Thanks for the advice,
    Dan
     
  4. tecumseh

    tecumseh New Member

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    you might also consider adding one or two drawn frames to the new super when you add it on top. I typically do this anyway since I always reduce 10 frames to 9. this kind of baits them up.

    a couple of questions... 1) how many frames do you have/box (1 less per box definitely increase air circulation) and 2) do you have a top entrance?
     
  5. d.magnitude

    d.magnitude New Member

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    Thanks Tec,
    1) I run 10 frames/box now (hive bodies and honey supers, as I'm still working on getting a supply of those frames drawn)*
    2) Yes I do have a top entrance (notch cut in the rim of the inner cover). I had used the "Tec stick" before for increased ventilation, but payed the price with increased robbing. I know it probably doesn't make for the best airflow, but my hives have to make do with the notch for now.

    I don't have much drawn comb hanging around to use, but I do have one hive with a med super full of honey still above the double deeps. Perhaps I will take those frames and split them up among the hives that I'm going to "super up" with more foundation.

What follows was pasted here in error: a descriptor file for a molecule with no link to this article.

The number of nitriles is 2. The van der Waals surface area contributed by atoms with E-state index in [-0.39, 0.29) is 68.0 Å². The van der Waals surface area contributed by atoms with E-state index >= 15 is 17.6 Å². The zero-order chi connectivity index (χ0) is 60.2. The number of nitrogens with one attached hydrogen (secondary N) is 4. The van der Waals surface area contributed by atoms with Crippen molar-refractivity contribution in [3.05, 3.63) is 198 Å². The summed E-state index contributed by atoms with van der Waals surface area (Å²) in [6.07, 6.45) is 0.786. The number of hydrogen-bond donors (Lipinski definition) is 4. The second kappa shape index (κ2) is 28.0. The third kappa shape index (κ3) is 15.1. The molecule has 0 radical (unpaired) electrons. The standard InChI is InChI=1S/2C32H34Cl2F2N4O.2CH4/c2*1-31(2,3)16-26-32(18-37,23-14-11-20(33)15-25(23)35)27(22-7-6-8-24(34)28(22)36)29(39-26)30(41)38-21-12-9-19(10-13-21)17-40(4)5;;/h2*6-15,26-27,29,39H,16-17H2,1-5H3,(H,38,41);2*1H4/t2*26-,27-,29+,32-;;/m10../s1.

-Dan

    *as some of my hives are all-mediums, if I go with 9-frame honey supers in the future, I will likely run my medium brood chambers the same way.

    {ps- I'm a fan of calling everything a "box". It makes me sound a little less sophisticated of a beekeeper, but the terms "brood chamber", "hive body", and "super" get confusing when folks are using all kind of combinations of sizes}
     
  6. tecumseh

    tecumseh New Member

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    a Dan snip..
    *as some of my hives are all-mediums, if I go with 9-frame honey supers in the future, I will likely run my medium brood chambers the same way.

    {ps- I'm a fan of calling everything a "box". It makes me sound a little less sophisticated of a beekeeper, but the terms "brood chamber", "hive body", and "super" get confusing when folks are using all kind of combinations of sizes}